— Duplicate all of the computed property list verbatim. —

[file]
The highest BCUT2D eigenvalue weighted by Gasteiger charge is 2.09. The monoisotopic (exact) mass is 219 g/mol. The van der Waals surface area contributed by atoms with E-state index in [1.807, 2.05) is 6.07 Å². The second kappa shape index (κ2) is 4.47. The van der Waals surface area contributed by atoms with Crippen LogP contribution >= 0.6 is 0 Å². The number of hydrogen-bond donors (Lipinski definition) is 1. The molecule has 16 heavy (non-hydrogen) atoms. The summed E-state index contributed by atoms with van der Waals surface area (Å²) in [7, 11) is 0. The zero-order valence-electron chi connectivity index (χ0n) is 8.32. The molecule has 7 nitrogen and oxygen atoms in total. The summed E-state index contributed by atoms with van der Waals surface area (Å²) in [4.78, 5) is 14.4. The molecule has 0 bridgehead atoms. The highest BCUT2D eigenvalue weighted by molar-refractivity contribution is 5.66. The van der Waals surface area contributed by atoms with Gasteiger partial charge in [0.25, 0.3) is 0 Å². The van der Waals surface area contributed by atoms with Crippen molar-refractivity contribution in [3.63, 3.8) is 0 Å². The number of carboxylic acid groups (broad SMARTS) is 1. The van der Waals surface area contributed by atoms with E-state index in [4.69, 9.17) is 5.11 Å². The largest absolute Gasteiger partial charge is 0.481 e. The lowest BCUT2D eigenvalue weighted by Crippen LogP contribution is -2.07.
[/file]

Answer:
The highest BCUT2D eigenvalue weighted by Gasteiger charge is 2.09. The monoisotopic (exact) mass is 219 g/mol. The van der Waals surface area contributed by atoms with E-state index in [1.807, 2.05) is 6.07 Å². The second kappa shape index (κ2) is 4.47. The van der Waals surface area contributed by atoms with Crippen LogP contribution >= 0.6 is 0 Å². The number of hydrogen-bond donors (Lipinski definition) is 1. The molecule has 16 heavy (non-hydrogen) atoms. The summed E-state index contributed by atoms with van der Waals surface area (Å²) in [7, 11) is 0. The zero-order valence-electron chi connectivity index (χ0n) is 8.32. The molecule has 7 nitrogen and oxygen atoms in total. The summed E-state index contributed by atoms with van der Waals surface area (Å²) in [4.78, 5) is 14.4. The molecule has 0 bridgehead atoms. The highest BCUT2D eigenvalue weighted by molar-refractivity contribution is 5.66. The van der Waals surface area contributed by atoms with Gasteiger partial charge in [0.25, 0.3) is 0 Å². The van der Waals surface area contributed by atoms with Crippen molar-refractivity contribution in [3.63, 3.8) is 0 Å². The number of carboxylic acid groups (broad SMARTS) is 1. The van der Waals surface area contributed by atoms with E-state index in [4.69, 9.17) is 5.11 Å². The largest absolute Gasteiger partial charge is 0.481 e. The lowest BCUT2D eigenvalue weighted by Crippen LogP contribution is -2.07.